A Cute FCG Marionette for Kids

For families with young children - or for a children's attraction - this version of the marionette is suggested. It's much easier to build than the standard armature, lends itself to improvisation on the part of the builder, and visually telegraphs 'Happy Halloween' to everyone who sees it. If there's a craft hobbyist in your family, this is the perfect project for them.

The cat shown in the picture rises and then ducks behind the fence as the ghost moves. It's just a bit of fake fur covering a cardboard cutout. The front legs of the cat attach to the fence and the cutout, and serve to keep the prop in place as it moves. Holes have been cut on the fur to allow the painted-on eyes and mouth to show through.

The motive power for the cat comes from the FCG motor platform. A single extra line leads from the crank pivot, passes through its own pulley (your choice of position), then downward to the cat's head, which is slightly weighted for stability. To achieve this, you'll need to drill a fourth hole in that fender washer on the crank pivot, and find a place to suspend your pulley on the same plane with the crank. In other words, attaching the cat to the system is like having an extra left (or right) arm on the marionette. (Don't worry - all of the mechanical details will be clarified in the main FCG instructions, so print this page and keep reading!)

There are many other possible applications of this technique. One builder used the counterweight line for his ghost to move the arm of a skeleton up and down, elsewhere in his scene. You might consider animating a 'baby ghost' emerging from a container, or even a spider. In fact, a large spider could be used as the main marionette instead of a ghost, with its front legs attached to the arm lines.

Yes, you can easily atach more arms and pulleys to the frame. Just make sure the weights of the attachments balance each other, and that the crank does not catch on the extra pulleys. The FCG motor platform is a universal mover for hanging props, and the possibilites are limitless. Put your imagination to work - that's what Phantasmechanics is all about!

The Cartoon Ghost: Simplicity Itself
As shown at right, the form for this ghost consists of three styrofoam balls with one surface of each flattened, glued together in a pyramidal arrangement. A fourth smaller ball forms the figure's nose and is set into the recess formed by the intersection of the large balls. The flattening may be achieved without a knife by using a warm wire styro cutter, or by simply pressing the sections flat with your fingers. The balls may be of any size you choose, so long as they fit the scale of your ghost. (We recommend you begin with 6" balls for a life-size figure.) Assemble the balls with glue as described below, and allow to dry overnight before draping.

The pyramid assembly is then covered with an ordinary white twin bed sheet, which will typically glow brilliantly under blacklight without painting, thus avoiding the expense and mess of fluorescent spray paint. If your sheet doesn't glow (which is unlikely) you can wash it in blueing, or any detergent that contains it - and most popular brands do. The sheet is draped and glued over the ball form after the balls have dried. The center of the sheet should be placed over the top ball, and a small peak (as shown in the pictures) should be left hanging above it. Pull a bit of excess fabric up to form this. The pointed corners of the sheet will form arms on the left and right of the head, so position the sheet accordingly before glueing. The other two corners will obviously center in front and in back of the ghost.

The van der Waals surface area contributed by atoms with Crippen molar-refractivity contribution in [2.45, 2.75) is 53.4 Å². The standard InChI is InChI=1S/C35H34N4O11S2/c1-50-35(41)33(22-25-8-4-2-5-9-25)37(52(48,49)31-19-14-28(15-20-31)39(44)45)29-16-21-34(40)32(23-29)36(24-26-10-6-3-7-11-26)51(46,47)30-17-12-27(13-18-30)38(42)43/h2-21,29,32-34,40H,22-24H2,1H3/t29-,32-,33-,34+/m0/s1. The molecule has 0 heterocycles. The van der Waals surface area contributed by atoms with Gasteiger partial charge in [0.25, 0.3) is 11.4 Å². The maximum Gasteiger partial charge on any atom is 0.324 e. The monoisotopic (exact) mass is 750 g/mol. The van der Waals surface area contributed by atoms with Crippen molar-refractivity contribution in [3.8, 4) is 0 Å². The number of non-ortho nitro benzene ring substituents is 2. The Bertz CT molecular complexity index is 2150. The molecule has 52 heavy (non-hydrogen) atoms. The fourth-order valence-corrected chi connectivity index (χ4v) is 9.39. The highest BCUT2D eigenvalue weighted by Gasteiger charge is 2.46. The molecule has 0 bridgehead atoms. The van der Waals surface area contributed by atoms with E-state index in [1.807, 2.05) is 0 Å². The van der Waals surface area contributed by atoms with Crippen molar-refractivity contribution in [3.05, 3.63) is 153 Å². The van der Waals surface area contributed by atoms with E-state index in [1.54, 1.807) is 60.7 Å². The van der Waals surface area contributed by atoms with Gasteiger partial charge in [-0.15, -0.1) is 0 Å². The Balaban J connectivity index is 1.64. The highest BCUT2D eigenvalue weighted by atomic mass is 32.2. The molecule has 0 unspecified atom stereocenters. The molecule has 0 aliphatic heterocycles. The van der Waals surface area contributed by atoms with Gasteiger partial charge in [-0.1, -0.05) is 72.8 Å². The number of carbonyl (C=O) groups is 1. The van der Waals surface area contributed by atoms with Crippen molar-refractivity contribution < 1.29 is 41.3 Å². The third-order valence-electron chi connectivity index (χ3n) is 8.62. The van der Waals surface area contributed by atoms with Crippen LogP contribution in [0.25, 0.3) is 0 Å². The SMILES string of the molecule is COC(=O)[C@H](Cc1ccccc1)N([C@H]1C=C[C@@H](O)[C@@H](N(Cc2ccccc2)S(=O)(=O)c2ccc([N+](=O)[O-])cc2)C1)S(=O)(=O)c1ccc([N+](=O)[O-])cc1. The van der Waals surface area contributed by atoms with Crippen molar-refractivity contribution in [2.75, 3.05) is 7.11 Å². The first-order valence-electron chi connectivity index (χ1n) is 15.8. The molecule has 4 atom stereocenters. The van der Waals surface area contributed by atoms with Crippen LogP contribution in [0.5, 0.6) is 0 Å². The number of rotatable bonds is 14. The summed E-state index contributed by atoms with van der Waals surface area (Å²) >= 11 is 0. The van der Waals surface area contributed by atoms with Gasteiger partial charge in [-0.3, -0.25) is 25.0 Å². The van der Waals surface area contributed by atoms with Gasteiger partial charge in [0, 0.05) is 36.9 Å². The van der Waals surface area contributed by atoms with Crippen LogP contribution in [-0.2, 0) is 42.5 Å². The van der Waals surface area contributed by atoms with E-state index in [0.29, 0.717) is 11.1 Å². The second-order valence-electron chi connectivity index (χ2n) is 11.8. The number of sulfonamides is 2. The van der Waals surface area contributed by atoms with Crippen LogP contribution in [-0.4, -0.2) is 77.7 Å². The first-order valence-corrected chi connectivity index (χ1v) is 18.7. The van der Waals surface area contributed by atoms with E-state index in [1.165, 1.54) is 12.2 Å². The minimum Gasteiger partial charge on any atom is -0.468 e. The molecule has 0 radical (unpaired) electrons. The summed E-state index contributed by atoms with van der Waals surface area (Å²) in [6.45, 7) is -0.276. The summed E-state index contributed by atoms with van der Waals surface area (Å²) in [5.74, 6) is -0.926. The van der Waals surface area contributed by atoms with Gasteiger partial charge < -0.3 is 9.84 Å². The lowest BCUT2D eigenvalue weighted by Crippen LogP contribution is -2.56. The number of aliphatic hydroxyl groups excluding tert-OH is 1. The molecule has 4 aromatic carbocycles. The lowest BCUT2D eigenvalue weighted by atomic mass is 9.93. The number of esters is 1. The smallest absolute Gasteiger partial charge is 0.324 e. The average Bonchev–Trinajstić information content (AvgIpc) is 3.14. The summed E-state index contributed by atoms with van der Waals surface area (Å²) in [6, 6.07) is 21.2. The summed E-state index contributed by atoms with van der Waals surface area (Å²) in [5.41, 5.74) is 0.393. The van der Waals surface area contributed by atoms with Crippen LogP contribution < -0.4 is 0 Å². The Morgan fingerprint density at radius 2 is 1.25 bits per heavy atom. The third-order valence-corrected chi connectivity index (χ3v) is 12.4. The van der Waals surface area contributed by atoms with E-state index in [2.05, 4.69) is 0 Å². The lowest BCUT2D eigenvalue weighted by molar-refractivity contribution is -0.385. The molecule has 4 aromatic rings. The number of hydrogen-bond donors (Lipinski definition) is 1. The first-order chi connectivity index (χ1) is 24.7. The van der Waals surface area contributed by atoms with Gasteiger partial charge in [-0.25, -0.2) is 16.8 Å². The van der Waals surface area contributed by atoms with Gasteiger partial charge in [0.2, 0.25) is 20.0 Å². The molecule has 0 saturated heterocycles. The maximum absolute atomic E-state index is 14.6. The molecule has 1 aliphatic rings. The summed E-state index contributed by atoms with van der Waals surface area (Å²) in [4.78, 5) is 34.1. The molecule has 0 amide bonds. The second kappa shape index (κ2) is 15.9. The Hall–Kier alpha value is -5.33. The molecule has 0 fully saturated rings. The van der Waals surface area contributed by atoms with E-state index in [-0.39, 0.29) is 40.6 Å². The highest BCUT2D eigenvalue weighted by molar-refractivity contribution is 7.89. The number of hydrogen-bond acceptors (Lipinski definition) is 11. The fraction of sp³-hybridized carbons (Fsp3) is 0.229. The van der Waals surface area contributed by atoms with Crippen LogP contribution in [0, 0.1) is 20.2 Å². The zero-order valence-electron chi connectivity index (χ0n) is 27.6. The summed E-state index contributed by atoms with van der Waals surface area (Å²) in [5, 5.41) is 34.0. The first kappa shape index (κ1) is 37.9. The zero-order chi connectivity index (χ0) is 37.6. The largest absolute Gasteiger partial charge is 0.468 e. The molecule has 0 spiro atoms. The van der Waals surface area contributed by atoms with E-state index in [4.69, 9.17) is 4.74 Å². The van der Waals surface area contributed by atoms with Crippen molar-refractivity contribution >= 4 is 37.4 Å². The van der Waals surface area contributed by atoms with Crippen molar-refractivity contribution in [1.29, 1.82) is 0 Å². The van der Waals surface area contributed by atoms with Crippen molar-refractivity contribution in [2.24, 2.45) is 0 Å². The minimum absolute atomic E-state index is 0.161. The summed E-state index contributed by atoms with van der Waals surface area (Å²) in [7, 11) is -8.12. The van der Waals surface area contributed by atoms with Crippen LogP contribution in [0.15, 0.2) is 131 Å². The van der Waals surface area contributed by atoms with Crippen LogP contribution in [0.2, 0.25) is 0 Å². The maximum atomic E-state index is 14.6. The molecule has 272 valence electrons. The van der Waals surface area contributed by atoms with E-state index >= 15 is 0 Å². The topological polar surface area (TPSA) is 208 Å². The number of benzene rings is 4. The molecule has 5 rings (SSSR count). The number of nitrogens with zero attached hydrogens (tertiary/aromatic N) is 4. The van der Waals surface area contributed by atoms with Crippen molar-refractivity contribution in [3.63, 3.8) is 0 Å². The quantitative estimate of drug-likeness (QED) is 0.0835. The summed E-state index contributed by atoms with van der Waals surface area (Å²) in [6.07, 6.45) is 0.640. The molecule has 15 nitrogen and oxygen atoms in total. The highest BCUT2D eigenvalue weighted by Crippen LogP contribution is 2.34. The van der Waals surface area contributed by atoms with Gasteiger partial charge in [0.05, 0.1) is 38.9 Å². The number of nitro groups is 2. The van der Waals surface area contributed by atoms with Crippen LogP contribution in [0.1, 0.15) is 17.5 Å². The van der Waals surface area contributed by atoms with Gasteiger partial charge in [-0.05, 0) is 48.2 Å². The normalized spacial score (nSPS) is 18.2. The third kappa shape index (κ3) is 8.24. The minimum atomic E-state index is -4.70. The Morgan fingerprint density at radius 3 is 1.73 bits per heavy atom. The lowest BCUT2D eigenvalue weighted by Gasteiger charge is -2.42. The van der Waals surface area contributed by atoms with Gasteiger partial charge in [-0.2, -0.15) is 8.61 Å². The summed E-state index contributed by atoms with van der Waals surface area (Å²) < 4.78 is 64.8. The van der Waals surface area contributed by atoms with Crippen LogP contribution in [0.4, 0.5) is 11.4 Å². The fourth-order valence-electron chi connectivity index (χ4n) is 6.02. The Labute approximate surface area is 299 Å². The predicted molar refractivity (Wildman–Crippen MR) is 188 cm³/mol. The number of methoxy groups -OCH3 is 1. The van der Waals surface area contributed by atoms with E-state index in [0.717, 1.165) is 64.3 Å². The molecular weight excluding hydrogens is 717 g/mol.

Tacky - a thick, strong craft glue which is widely available at hobby stores - is recommended over Elmers, but any water-based craft glue will work for attaching the balls to each other, and for glueing the sheet over them. For attaching the sheet, dilute the Tacky slightly so that it will soak through the fabric, and apply it directly to the pyramid's surfaces. If you use Elmer's for this, it may be applied full-strength.

We've used a bit of Tacky to stiffen the folded side corners of the sheet into little hand-like shapes. The corners were soaked in glue, folded over into the shape shown in the picture, and allowed to dry. If you like, you can insert paper forms (as with the standard marionette described in the main instructions) which will allow you to shape the hands as desired.

After your ghost is completely dry, you are ready to add facial features. You may use those shown in the pictures, or be creative and invent your own. We used black craft felt for the eyes and mouth shown here, and simply glued the cutouts on the face. (For airbrush artists there is a lot of possibility inherent in such a facial shape.)

Young children should really enjoy this project, and may even grow attached to the marionette as they help to create it. Participation will also lessen the chance that they will be frightened by the ghost when it is flying in blacklight with an eerie glow. Familiarity may also be increased by letting them give the creation a name. Every family needs a friendly ghost!

Involve your kids in the creation of all your Halloween decor. This will be an invaluable experience for them, as they will learn mechanical and artistic skills that will benefit them in years to come. The FCG platform is an education in the use of simple mechanisms, and a working example is worth thousands of words and still pictures. (Remember Lego - and possibly your old Erector Set?)

Back to the FCG instructions...